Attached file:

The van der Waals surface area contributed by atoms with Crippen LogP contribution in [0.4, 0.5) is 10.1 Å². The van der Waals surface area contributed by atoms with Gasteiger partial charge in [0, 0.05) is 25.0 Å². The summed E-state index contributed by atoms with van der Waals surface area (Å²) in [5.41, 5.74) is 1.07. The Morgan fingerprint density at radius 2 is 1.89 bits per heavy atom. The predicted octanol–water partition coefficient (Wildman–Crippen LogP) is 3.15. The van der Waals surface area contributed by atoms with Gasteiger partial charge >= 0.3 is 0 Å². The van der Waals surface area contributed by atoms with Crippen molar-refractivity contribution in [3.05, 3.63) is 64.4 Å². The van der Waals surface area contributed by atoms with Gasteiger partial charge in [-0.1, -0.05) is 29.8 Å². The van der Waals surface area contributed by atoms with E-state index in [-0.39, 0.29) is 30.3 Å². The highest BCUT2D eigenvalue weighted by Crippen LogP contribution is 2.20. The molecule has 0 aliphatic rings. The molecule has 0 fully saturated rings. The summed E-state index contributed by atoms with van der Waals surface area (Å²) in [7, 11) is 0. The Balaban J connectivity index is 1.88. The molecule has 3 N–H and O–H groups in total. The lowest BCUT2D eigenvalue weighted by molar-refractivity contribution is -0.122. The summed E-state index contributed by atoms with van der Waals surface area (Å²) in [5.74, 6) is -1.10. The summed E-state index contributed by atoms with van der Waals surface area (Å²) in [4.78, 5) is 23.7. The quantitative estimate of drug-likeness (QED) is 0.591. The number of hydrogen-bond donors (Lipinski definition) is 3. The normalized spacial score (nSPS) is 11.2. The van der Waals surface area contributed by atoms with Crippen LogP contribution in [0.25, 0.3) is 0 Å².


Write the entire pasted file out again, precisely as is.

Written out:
The van der Waals surface area contributed by atoms with Crippen LogP contribution in [0.4, 0.5) is 10.1 Å². The van der Waals surface area contributed by atoms with Gasteiger partial charge in [0, 0.05) is 25.0 Å². The summed E-state index contributed by atoms with van der Waals surface area (Å²) in [5.41, 5.74) is 1.07. The Morgan fingerprint density at radius 2 is 1.89 bits per heavy atom. The predicted octanol–water partition coefficient (Wildman–Crippen LogP) is 3.15. The van der Waals surface area contributed by atoms with Gasteiger partial charge >= 0.3 is 0 Å². The van der Waals surface area contributed by atoms with Crippen molar-refractivity contribution in [3.05, 3.63) is 64.4 Å². The van der Waals surface area contributed by atoms with Gasteiger partial charge in [-0.1, -0.05) is 29.8 Å². The van der Waals surface area contributed by atoms with E-state index in [-0.39, 0.29) is 30.3 Å². The highest BCUT2D eigenvalue weighted by Crippen LogP contribution is 2.20. The molecule has 0 aliphatic rings. The molecule has 0 fully saturated rings. The summed E-state index contributed by atoms with van der Waals surface area (Å²) in [7, 11) is 0. The Balaban J connectivity index is 1.88. The molecule has 3 N–H and O–H groups in total. The lowest BCUT2D eigenvalue weighted by molar-refractivity contribution is -0.122. The summed E-state index contributed by atoms with van der Waals surface area (Å²) in [5.74, 6) is -1.10. The summed E-state index contributed by atoms with van der Waals surface area (Å²) in [4.78, 5) is 23.7. The quantitative estimate of drug-likeness (QED) is 0.591. The number of hydrogen-bond donors (Lipinski definition) is 3. The normalized spacial score (nSPS) is 11.2. The van der Waals surface area contributed by atoms with Crippen LogP contribution in [0.25, 0.3) is 0 Å².